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The Night Sky and You

Photo: James Yoder

IDA Public Advocacy Volunteer and amateur astronomer, Dawn Davies, shares the hidden wonders of the night sky to engage our sense of wonder and inspire exploration of the night.

What You’ll Need
Internet ccess
Electronic device (optional)
A compass, or basic navigational orientation
Access to the outdoors
A pair of binoculars (optional)

What You’ll See
Hubble Space Telescope
International Space Station

Best Time to View
Depends on what you are looking for and your location

When you think about astronomy, do you imagine scientists observing distant galaxies, peering through eyepieces to see far away stars and planets? The truth is that anyone can enjoy astronomy and find objects in the sky that are closer to Earth. In fact, an estimated half million objects are circling our planet right now.1 Some items are the size of a Cheerio, while others are like grand pianos spinning in space. The Hubble Space Telescope is the size of a school bus and the International Space Station is as large as an American football field.2 The vast majority of these items are trackable, which means that with the right information and software, you can tell where an object is anytime.

During the course of a stargazing session, you may see a half a dozen (of over 1,000) active satellites in orbit right now. These satellites are a mix of government and privately owned devices, and they help provide data for everything—from your cell phone network to the GPS device in your car.

In the 1990s, as the cell phone was becoming more popular, a series of satellites were launched to support this network. The Iridium network was originally a series of sixty-six satellites and expanded to a total of ninety-five.3 Each unit is powered by a large solar array; due to the size of the machines and panels, we can track both where they are in orbit and what direction they are facing. Therefore, at any moment we can tell if one, or more, of them will be in a position to reflect sunlight down to earth—an occurrence that is referred to as a flare. These flares can be predicted to the accuracy of a second and website resources will indicate where the flare will begin, what path it will take, and at what point the flare will be at its brightest.

Two other orbiting bodies are almost as bright as the strongest Iridium flare. The Hubble Space Telescope has been in active use for the last twenty-seven years, having been launched on the Space Shuttle Discovery during STS-31 in 1990.4 It has functioned as our eyes on deep space since then. The Hubble includes, among other pieces of equipment, four large solar panels. Like other satellites in orbit, we know when and where the Hubble will be, and at what point its panels will be in optimum position to create a flare. Unfortunately, due to its low place in orbit and speed of four miles per second, the light we see from a Hubble pass is usually short-lived.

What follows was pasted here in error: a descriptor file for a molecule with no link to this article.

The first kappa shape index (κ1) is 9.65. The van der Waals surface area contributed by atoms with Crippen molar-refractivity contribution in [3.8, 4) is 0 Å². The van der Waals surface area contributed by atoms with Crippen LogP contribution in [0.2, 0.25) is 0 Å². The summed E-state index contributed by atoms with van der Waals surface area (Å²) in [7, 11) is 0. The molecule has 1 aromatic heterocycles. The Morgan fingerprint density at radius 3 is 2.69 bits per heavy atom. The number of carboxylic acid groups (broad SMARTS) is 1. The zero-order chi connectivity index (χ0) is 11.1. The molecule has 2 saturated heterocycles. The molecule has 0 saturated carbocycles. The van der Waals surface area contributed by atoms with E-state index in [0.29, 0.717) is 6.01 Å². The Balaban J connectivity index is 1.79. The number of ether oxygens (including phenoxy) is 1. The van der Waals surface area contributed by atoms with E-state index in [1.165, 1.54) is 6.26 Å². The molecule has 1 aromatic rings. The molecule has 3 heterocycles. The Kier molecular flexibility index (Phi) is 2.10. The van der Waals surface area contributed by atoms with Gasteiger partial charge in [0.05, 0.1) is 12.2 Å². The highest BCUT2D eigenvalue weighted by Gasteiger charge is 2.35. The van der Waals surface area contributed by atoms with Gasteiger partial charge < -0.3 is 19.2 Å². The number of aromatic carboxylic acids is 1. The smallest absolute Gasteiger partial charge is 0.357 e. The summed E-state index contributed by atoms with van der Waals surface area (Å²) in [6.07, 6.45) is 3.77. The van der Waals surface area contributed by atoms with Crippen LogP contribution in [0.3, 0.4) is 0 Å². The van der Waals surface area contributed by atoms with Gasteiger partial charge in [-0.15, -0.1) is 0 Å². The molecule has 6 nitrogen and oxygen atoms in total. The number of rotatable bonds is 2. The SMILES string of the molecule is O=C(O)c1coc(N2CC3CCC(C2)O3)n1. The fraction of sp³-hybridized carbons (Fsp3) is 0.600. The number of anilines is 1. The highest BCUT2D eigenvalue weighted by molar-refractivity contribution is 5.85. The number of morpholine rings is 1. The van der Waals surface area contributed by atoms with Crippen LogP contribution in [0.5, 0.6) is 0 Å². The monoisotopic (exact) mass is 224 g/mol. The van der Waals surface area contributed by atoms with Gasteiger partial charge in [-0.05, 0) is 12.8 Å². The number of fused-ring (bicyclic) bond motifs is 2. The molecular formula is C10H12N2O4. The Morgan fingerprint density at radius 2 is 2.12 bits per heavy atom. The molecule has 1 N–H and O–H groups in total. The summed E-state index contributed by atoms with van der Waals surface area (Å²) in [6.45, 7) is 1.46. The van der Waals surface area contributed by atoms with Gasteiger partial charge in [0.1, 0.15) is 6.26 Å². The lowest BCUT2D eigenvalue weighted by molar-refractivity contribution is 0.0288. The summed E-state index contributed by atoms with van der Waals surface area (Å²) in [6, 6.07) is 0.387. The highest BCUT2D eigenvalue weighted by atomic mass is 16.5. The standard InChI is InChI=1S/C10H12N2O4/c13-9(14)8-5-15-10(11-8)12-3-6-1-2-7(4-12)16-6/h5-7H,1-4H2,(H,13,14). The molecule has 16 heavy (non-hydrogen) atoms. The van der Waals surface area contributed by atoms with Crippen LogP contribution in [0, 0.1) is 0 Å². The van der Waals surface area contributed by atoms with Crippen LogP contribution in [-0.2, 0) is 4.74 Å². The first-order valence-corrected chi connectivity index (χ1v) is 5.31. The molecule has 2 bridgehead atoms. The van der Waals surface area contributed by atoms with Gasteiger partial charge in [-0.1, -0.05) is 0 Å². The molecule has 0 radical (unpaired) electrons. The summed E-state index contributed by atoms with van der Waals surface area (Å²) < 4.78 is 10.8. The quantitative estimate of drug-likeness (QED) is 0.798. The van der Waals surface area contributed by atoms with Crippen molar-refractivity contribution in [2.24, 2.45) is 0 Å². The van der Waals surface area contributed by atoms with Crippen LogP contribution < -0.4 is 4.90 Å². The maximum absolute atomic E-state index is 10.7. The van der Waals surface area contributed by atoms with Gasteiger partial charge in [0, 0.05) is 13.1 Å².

The International Space Station circles the earth only slightly faster than Hubble, every ninety-two minutes.5 Solar panels power everything on the station and cover one acre of its surface, making it a glistening jewel in the sky when angled just right. However, although these objects circle multiple times each day, you may not be able to see one pass after another. The paths of these orbital giants don’t appear to move in a straight line, due to the rotation and axis of the Earth, as discussed in my blog last week. During one orbit, an object may appear over the northern hemisphere, and ninety-two minutes later it will appear in the sky south of the equator. Also, the reflection may not always be bright enough to see when viewed at midday. Additionally, your location and the darkness of the sky may restrict your ability to see these objects. As always, darker and less light-polluted areas are better for observing.

There are many online resources to help you determine the best times and locations for observing in your area. Some websites also offer applications for mobile devices. Using your favorite search engine, type in what you are looking for in the sky, enter your location, and look up to enjoy some orbital eye candy!


1 Franzen, C. (2015) See All the Satellites and Space Junk…,, Retrieved from

2 Nudelman, M. & Orwig, J. (2015) History’s best-known science satellites…, Retrieved from

3 Iridium Satellite Constellation. (2017) Wikipedia. Retrieved June 26, 2017, from

4 Hubble Space Telescope. (2017) Wikipedia. Retrieved June 26, 2017, from

5 International Space Station. (2017) Wikipedia. Retrieved June 26, 2017, from